Today I helped do some sidewalk astronomy at Rolling Oaks Mall in San Antonio. This is a image from that. Pictured is my Coulter Optical 10.1" Dobsonian I bought off craigslist 2 years ago.
Tuesday, June 30, 2009
Posted by Matthew at 12:37 AM
Monday, June 29, 2009
This weekend, my wife and I went to Garner State Park for a star party. We met with fellow members of the San Antonio Astronomical Association at Cracker Barrel at 151 and 410 around 9 AM in San Antonio. Then, we caravaned out HWY90 to Garner State Park. We arrived just before noon and set up camp. Once we got hot, we decided it would be nice to hop in the bed of a truck and go take a dip in the frio.
We enjoyed swimming, watching college kids get ticketed for drinking in the river, and watching two of the SAAA members on the rope swing. Once we were good and pruny we got out of the river, changed and drove into Leakey, Texas for some great Italian food.
After dinner, we drove back to the park and we set up our 16" Meade Lightbridge dobsonian telescope. I was able to use my gigapan to snap some wide angle views: (More Blog after Pictures)
Zoom in on these:
After dark, the public showed up for viewing. We kept the scope on the Ring Nebula for that. Then. around 11:30PM I was able to do some serious starhopping. With the help of my lovely wife, we starhopped to many objects. We saw M51, the Sunflower Galaxy, Owl Nebula, and more. I eventually turned in around 2:30am. Viewing was great. I got to bag about 13 objects off my Messier list I'm working on as part of the astronomy League's observing list.
Saturday, June 27, 2009
If you saw my previous website, Astronomer Matthew, then you know that I have a Meade 16 inch lightbridge dobsonian Telescope. I got that telescope in November of 2008. I think that it is a nice value. I know that it isn't a premium dobsonian like an obsession nor did I pay the price of an obsession. The lightbridge is a fairly good scope as it comes from Meade (we'll actually GSO, they make them for Meade, Zuhmell and Astro-Tech) However, there are a few modifications that make the scope even better.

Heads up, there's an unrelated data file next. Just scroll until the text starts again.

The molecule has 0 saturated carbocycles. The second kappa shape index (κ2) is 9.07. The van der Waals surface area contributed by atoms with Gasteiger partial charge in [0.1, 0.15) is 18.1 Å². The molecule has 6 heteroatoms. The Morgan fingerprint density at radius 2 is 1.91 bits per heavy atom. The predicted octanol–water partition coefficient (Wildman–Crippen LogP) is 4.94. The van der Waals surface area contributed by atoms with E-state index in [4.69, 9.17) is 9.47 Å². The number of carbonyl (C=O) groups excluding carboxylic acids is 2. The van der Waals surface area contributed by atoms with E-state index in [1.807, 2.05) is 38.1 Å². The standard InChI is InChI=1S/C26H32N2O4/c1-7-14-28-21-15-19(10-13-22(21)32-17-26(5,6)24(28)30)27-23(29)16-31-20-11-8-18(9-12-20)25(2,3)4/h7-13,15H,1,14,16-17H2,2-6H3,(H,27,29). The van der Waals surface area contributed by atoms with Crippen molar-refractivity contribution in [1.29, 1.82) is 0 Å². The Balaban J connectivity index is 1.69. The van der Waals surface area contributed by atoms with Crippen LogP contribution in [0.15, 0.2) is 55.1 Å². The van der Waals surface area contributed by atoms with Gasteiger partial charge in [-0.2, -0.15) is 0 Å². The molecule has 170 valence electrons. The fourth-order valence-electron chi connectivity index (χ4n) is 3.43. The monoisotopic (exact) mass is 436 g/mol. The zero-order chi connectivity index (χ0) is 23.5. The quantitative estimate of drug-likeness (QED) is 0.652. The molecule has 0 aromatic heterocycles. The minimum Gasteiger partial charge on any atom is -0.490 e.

For starters. I painted the tube rings with ultra flat black spray paint. This helps cut down on stray light coming in the tube. This is a simple modification, but I'd like to mention that I feel powercoating would be a better solution and wouldn't chip as the spray paint did. Meade ships the rings white. They are easily removed for painting.
Next, to make life a lot easier I recommend replacing knobs on the secondary housing with "bob's knobs" these are finger grip knobs that make it easy to adjust the secondary without any tools. The 16" already comes with finger knobs for the primary, and newer 10" and 12" scopes should be coming with them as well.
I also feel that a light shroud is a must, especially in light polluted skys. Keeping stary light out of the telescope helps improve contrast. I've seen a fellow lightbridge owner set up under a street light without a shourd it get some views, but those could have been dramaticlly better with the use of a shroud over the truss tube section. I currently use the Astrozap version of the shourd.